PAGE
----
The visits were made to monitor the girls conditions while at home and to discuss their dreams with the guardians and how they can help the beneficiaries become better citizens.
The visits made to the beneficaries got the guardians on board to support the girls in their education by encouraging them to read their books while at home, as they carried out their house chores and had time to play with their friends too.
The girls also shared with PLA program assistant some of the activities that they hoped to carry out during the holidays, such as helping their guardians in the gardens and house hold chores.
PLANNED ACTIVITIES FOR 2013
In the year 2013, we plan to continue offering counseling support, providing school lunch and distributing scholastic materials to our beneficaries.
We shall also continue to conduct both school and home monitoring visits to keep an eye on the beneficiaries’ education and social progress.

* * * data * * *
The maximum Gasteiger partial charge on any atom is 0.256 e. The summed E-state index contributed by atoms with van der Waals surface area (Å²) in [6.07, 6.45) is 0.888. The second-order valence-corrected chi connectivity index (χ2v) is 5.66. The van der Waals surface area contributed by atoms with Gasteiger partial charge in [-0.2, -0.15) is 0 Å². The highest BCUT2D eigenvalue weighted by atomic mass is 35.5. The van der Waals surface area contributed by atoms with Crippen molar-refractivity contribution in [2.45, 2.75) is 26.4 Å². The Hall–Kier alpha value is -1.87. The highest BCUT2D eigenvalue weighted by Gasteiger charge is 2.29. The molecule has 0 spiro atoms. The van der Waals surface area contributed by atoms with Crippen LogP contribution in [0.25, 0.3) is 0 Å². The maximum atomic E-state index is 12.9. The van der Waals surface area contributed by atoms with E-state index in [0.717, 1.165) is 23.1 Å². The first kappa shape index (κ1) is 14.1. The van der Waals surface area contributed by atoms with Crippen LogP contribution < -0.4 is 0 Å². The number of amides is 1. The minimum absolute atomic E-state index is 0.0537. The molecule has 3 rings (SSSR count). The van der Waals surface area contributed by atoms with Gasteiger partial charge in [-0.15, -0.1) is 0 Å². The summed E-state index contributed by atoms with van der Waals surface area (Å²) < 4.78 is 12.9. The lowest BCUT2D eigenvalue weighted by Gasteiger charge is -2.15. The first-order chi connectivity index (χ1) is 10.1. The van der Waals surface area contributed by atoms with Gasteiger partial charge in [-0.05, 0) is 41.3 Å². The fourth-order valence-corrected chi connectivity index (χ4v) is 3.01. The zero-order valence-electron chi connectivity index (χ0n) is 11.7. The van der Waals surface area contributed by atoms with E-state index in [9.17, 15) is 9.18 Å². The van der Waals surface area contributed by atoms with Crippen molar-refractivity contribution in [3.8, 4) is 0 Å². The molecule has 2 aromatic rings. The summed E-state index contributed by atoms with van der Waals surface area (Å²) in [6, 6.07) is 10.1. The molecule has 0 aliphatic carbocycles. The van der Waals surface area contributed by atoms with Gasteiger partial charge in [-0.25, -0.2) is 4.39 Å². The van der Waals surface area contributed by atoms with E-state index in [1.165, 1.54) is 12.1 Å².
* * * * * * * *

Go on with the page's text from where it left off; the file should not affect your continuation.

On behalf of the organisation and the beneficaries, I would like to express our utmost appreciation for your contributions to this project in 2012 and hope for better as we work towards educating war and HIV/AIDS orphaned girls in Northern Uganda.
Ms. Betty Akingol aged 15 years old is a former graduate from Nile Vocational Institute Jinja who was identified in 2011 by PLA working as a domestic worker at Nsambya police barracks. Betty a former child domestic worker has three siblings with both parents but separated. Her mother is a farmer / peasant staying in Karamoja while her father stays in Jinja and works as a policeman. Betty attended school up to Primary two but since her mother could not afford supporting her, she was brought to work at Nsambya police barracks as a child domestic worker.